The Bush administration is proposing to regionalize the war with a new Andean Initiative that will give $1.1 billion in mostly military and police aid to Colombia and its neighbors in 2002.

More constructive alternatives would include debt relief and fair trade for Colombia, aid for alternative peasant crops, and support for human rights and labor rights. Last March, four governors of southern Colombian states—who were never consulted about Plan Colombia— traveled to the U.S. to present an alternative program. We also need to fund drug treatment programs in the U.S., which a 1994 RAND Corporation study found would be 23 times more cost effective than coca crop eradication in other countries.

Tell Congress (Hon. Lynn Rivers, U.S. House of Reps., Washington, DC 20515; Hon. Debbie Stabenow & Hon. Carl Levin, U.S. Senate, Washington, DC 20510):

* NO more military aid to Colombia

* NO more funding for fumigation

* YES to domestic drug treatment and prevention

* YES to good alternative development programs in Colombia

* Support H.R. 1810, introduced by the late Joe Moakley (D-MA) to close the School of the Americas

* Support H.R. 1591, the Andean Region Contractor Accountability Act, introduced by Jan Schakowski (D-IL)

Learn more:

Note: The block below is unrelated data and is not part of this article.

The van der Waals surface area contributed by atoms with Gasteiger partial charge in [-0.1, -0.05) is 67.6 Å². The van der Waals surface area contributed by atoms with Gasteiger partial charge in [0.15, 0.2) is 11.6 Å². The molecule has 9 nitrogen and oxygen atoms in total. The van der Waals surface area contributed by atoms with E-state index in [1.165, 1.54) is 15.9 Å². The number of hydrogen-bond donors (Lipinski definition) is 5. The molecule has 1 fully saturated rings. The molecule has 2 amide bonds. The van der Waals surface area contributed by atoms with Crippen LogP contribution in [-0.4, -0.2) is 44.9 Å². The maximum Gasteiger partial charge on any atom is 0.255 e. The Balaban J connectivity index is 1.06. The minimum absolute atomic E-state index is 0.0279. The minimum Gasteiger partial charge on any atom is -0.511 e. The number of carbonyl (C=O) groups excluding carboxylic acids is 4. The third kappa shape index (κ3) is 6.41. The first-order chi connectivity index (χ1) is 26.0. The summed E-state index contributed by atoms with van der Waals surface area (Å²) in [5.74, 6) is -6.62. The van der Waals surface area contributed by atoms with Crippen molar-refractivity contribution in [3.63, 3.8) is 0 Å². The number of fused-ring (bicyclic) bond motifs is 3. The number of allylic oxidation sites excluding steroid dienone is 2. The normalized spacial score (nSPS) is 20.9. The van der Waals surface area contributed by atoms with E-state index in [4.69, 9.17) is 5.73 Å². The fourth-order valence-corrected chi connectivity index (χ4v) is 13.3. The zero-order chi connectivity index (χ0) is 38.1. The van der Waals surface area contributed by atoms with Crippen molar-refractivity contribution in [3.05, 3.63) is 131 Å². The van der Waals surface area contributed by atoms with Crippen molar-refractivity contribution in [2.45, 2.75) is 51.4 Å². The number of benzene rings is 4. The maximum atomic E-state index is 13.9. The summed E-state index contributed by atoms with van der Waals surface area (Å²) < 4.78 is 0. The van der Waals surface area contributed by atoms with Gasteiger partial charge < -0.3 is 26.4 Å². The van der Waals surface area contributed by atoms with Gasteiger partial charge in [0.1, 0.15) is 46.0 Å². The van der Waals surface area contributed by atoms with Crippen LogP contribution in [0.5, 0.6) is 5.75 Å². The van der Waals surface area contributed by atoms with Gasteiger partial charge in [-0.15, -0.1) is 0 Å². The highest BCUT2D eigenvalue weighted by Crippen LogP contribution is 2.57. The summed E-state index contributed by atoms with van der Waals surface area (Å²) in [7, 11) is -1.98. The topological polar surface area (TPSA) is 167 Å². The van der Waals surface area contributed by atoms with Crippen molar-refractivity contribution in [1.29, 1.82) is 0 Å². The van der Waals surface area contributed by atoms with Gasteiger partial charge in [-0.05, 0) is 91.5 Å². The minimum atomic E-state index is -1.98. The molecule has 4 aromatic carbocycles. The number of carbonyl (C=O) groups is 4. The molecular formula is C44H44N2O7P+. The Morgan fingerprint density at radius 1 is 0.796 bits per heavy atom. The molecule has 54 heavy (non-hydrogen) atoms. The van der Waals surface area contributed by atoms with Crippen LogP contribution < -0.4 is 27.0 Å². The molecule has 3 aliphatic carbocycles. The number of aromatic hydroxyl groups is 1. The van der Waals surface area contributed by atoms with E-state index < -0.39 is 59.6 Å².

www.colombiapolicy.org (Latin America Working Group; legislative updates)

www.ciponline.org/colombia (Center for International Policy; analyzes U.S. policies)

www.colombiasupport.net (Colombia Support Network; Madison, WI)

www.usfumigation.org (documents effects of U.S. aerial spraying in Amazon)

www.witnessforpeace.org (Witness for Peace; delegations to Colombia, speakers)

Think globally, act locally:

ICPJ (Interfaith Council for Peace & Justice)

730 Tappan St., Ann Arbor, MI 48104

Tel. (734) 663-1870

To get on the mailing list for the monthly newsletter from ICPJ, send your address to icpj@umich.edu

Come to meetings of the ICPJ Religious Coalition on Latin America, the 2nd & 4th Tuesdays of each month at 7:30 p.m., in the Memorial Lounge (basement) of First Baptist Church, on E. Washington St. between State & Division, Ann Arbor. [Active, fun group, and you don’t have to be religious.—Ed.]